On the second day of camp, I delivered an intro to advocacy session with all 53 of the Warriors. Two campers helped by translating my words into the local language so that the concepts and ideas would get across more fully. We ended the session with a loud battle cry: “I am an advocate – #insulin4all!”

Advocacy Toolkit in Action 

The main aim of my attendance at Camp Waromo was to work through the contents of the T1International advocacy toolkit, funded by Beyond Type 1, to create an action plan with the Warriors who were ready to become advocates in Uganda. T1International is in the process of carrying out advocacy training with our team of volunteer Global Advocates, so I came prepared with training materials and ideas to get the Warriors focused on setting a goal and carrying out a plan.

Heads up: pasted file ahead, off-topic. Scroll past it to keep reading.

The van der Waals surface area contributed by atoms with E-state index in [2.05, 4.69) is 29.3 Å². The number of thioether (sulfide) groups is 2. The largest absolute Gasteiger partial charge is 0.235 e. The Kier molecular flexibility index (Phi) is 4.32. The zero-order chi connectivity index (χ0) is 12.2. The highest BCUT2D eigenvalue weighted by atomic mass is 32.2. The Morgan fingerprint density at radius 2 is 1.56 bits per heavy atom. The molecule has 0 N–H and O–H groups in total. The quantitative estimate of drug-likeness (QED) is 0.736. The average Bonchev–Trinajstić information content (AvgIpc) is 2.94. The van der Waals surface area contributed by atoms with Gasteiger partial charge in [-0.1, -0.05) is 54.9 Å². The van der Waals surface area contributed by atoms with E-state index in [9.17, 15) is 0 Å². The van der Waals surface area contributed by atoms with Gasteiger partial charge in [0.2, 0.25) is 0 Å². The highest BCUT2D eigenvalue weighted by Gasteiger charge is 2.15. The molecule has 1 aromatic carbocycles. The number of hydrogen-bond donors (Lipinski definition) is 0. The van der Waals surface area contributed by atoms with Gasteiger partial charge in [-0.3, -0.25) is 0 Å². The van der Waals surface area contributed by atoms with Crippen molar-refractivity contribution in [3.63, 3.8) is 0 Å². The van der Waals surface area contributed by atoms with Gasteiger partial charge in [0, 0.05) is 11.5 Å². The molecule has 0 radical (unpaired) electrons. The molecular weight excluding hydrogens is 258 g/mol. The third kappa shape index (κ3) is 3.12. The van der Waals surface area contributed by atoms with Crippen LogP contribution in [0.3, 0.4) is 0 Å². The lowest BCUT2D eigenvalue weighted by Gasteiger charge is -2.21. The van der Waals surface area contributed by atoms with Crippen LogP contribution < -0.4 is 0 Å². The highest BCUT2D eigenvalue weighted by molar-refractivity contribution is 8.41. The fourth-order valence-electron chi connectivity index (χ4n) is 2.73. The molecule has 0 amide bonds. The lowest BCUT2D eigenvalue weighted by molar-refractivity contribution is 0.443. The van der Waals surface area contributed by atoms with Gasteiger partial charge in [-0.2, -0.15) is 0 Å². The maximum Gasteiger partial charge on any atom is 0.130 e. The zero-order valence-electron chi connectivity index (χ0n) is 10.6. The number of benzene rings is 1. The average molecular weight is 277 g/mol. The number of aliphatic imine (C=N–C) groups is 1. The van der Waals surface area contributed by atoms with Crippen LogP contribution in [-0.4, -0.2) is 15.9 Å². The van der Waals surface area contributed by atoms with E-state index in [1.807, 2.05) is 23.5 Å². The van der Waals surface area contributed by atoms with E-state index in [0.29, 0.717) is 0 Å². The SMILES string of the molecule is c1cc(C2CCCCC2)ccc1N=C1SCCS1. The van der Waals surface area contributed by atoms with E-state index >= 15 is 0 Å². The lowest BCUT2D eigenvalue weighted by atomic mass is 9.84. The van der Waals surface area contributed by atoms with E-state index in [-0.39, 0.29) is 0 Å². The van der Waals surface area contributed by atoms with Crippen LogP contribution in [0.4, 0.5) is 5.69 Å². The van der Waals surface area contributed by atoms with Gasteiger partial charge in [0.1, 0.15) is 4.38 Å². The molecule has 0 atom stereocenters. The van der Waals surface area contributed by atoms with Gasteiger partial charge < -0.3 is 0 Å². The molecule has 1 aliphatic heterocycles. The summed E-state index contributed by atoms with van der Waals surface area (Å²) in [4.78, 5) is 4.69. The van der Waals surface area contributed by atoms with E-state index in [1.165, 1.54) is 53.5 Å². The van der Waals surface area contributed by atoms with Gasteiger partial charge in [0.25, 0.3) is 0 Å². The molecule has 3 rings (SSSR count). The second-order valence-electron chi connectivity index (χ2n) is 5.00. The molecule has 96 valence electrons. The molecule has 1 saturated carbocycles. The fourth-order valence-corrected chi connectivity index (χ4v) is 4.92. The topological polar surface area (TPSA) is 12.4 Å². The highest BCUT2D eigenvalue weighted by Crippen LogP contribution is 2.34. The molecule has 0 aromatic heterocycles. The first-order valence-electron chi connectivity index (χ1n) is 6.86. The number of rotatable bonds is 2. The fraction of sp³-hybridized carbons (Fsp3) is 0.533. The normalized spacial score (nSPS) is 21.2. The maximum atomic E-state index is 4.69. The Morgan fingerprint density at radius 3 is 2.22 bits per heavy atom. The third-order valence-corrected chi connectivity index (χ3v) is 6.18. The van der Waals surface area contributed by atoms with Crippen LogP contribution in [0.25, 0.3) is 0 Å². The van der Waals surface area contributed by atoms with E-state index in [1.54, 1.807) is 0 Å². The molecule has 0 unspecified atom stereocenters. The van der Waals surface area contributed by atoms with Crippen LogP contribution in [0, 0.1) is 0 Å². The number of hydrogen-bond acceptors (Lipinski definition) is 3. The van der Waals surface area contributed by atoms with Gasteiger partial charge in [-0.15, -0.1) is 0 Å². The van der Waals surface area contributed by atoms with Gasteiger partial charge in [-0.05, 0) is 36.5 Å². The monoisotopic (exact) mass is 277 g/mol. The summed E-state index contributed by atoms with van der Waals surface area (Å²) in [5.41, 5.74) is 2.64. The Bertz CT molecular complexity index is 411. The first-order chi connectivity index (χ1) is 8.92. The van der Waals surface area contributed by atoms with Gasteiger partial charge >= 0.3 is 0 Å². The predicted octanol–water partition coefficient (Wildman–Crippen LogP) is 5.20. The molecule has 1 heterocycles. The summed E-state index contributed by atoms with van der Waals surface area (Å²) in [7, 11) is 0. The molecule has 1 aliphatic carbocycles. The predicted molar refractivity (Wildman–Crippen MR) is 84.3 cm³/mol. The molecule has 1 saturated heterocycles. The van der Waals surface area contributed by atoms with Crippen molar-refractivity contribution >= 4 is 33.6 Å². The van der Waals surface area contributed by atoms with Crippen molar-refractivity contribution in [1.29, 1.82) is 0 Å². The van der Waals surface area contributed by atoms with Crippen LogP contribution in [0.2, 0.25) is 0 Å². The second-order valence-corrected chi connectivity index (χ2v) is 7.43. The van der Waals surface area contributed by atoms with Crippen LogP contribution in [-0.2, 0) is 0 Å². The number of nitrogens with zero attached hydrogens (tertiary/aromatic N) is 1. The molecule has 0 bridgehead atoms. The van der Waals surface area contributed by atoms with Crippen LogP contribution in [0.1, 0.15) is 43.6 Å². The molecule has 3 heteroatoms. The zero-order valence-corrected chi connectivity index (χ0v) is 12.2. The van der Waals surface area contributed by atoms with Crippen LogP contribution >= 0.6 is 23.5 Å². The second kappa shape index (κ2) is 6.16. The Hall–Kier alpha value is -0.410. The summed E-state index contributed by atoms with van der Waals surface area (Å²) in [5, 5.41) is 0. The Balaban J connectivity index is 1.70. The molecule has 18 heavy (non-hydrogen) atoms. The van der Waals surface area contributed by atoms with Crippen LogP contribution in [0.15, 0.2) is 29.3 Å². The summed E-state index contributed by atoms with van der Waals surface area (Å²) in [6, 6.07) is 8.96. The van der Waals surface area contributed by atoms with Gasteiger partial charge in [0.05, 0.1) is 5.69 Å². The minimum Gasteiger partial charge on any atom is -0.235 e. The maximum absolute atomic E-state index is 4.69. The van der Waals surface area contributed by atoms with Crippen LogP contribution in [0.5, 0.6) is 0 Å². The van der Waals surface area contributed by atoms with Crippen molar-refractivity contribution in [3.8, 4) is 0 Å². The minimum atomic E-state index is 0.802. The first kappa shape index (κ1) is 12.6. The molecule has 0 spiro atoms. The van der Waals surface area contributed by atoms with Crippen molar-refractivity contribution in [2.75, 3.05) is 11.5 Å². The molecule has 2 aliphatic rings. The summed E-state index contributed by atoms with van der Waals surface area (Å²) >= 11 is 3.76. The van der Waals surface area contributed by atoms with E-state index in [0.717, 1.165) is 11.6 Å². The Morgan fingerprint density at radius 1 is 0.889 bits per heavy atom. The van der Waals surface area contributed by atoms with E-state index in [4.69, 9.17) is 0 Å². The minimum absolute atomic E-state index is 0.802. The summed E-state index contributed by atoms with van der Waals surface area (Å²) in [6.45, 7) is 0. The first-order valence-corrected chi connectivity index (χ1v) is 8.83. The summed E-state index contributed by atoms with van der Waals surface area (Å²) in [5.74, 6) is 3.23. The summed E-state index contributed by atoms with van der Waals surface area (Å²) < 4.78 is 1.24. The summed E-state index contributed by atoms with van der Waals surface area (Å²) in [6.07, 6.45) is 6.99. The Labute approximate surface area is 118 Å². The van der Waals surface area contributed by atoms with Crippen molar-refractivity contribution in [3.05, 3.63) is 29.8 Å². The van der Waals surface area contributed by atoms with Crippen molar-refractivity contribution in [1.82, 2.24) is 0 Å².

I facilitated two sessions with the eight Camp Waromo counsellors about their advocacy plan of action. Together we picked the first goal and talked through collecting data and taking action. The goal: get the government to provide one syringe per day to people with Type 1 diabetes by the end of this year.

From Plan to Policy

Syringes are a particularly urgent need because the current provision of them will end on December 31, 2017. As I mentioned, no donated supplies are ever certain, so the government needs to take responsibility in supporting this small but incredibly vital aspect of Type 1 diabetes management. There is no point in having insulin if you cannot administer it with a syringe.